Evaluating and Valuing an AI Business: Don’t Forget the IP

After record-breaking funding and deals involving artificial intelligence startups in 2017, it may be tempting to invest in the next AI business or business idea without a close look beyond a company’s data, products, user-base, and talent. Indeed, big tech companies seem willing to acquire, and investors seem happy to invest in, AI startups even before the founders have built anything. Defensible business valuations, however, involve many more factors, all of which need careful consideration during early planning of a new AI business or investing in one. One factor that should never be overlooked is a company’s actual or potential intellectual property rights underpinning its products.

Last year, Andrew Ng (of Coursera and Stanford; formerly Baidu and Google Brain) spoke about a Data-Product-Users model for evaluating whether an AI business is “defensible.” In this model, data holds a prominent position because information extracted from data drives development of products, which involve algorithms and networks trained using the data. Products in turn attract users who engage with the products and generate even more data.

While an AI startup’s data, and its ability to accumulate data, will remain a key valuation factor for investors, excellent products and product ideas are crucial for long-term data generation and growth. Thus, for an AI business to be defensible in today’s hot AI market, its products, more than its data, need to be defensible. One way to accomplish that is through patents.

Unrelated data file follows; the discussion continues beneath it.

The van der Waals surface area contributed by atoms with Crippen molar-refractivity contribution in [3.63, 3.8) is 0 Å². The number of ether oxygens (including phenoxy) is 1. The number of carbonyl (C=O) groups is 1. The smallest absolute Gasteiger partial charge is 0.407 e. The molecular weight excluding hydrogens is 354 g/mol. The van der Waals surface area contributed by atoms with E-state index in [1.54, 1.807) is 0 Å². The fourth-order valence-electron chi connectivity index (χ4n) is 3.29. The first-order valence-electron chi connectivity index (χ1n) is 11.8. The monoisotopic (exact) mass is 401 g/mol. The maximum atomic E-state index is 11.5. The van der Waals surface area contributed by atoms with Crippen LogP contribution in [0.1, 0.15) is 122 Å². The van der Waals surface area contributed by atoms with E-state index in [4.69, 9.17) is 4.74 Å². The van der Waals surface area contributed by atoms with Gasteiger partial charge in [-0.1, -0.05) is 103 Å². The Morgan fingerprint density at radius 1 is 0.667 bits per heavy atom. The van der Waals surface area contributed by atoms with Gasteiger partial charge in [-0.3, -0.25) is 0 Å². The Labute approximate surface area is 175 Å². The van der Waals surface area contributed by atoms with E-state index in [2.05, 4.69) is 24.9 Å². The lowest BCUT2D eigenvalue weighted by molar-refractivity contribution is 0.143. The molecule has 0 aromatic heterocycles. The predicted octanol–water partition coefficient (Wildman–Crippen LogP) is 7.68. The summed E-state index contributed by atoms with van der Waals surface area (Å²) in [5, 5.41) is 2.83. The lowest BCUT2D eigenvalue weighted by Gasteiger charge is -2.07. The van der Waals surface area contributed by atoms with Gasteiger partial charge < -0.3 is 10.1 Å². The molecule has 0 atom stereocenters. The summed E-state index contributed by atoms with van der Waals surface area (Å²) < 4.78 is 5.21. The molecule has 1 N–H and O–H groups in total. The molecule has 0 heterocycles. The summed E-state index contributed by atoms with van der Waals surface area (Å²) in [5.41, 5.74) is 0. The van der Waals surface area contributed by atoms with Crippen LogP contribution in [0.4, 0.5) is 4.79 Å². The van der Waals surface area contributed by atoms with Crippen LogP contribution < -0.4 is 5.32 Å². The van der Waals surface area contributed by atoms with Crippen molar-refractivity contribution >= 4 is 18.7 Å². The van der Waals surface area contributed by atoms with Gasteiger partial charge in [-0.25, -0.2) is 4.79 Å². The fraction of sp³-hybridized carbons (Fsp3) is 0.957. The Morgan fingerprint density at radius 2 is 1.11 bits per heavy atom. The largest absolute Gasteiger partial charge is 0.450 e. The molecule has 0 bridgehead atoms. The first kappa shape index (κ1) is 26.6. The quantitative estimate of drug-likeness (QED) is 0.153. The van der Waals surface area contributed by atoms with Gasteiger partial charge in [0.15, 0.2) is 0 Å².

It can be a challenge, though, to obtain patents for certain AI technologies. That’s partly due to application stack developers and network architects relying on open source software and in-licensed third-party hardware tools with known utilities. Publicly-disclosing information about products too early, and publishing novel problem-solutions related to their development, including describing algorithms and networks and their performance and accuracy, also can hinder a company’s ability to protect product-specific IP rights around the world. US federal court decisions and US Patent and Trademark Office proceedings can also be obstacles to obtaining and defending software-related patents (as discussed here). Even so, seeking patents (as well as carefully conceived brands and associated trademarks for products) is one of the best options for demonstrating to potential investors that a company’s products or product ideas are defensible and can survive in a competitive market.

Patents of course are not just important for AI startups, but also for established tech companies that acquire startups. IBM, for example, reportedly obtained or acquired about 1,400 patents in artificial intelligence in 2017. Amazon, Cisco, Google, and Microsoft were also among the top companies receiving machine learning patents in 2017 (as discussed here).

Patents may never generate direct revenues for an AI business like a company’s products can (unless a company can find willing licensees for its patents). But protecting the IP aspects of a product’s core technology can pay dividends in other ways, and thus adds value. So when brainstorming ideas for your company’s next AI product or considering possible investment targets involving AI technologies, don’t forget to consider whether the idea or investment opportunity has any IP associated with the AI.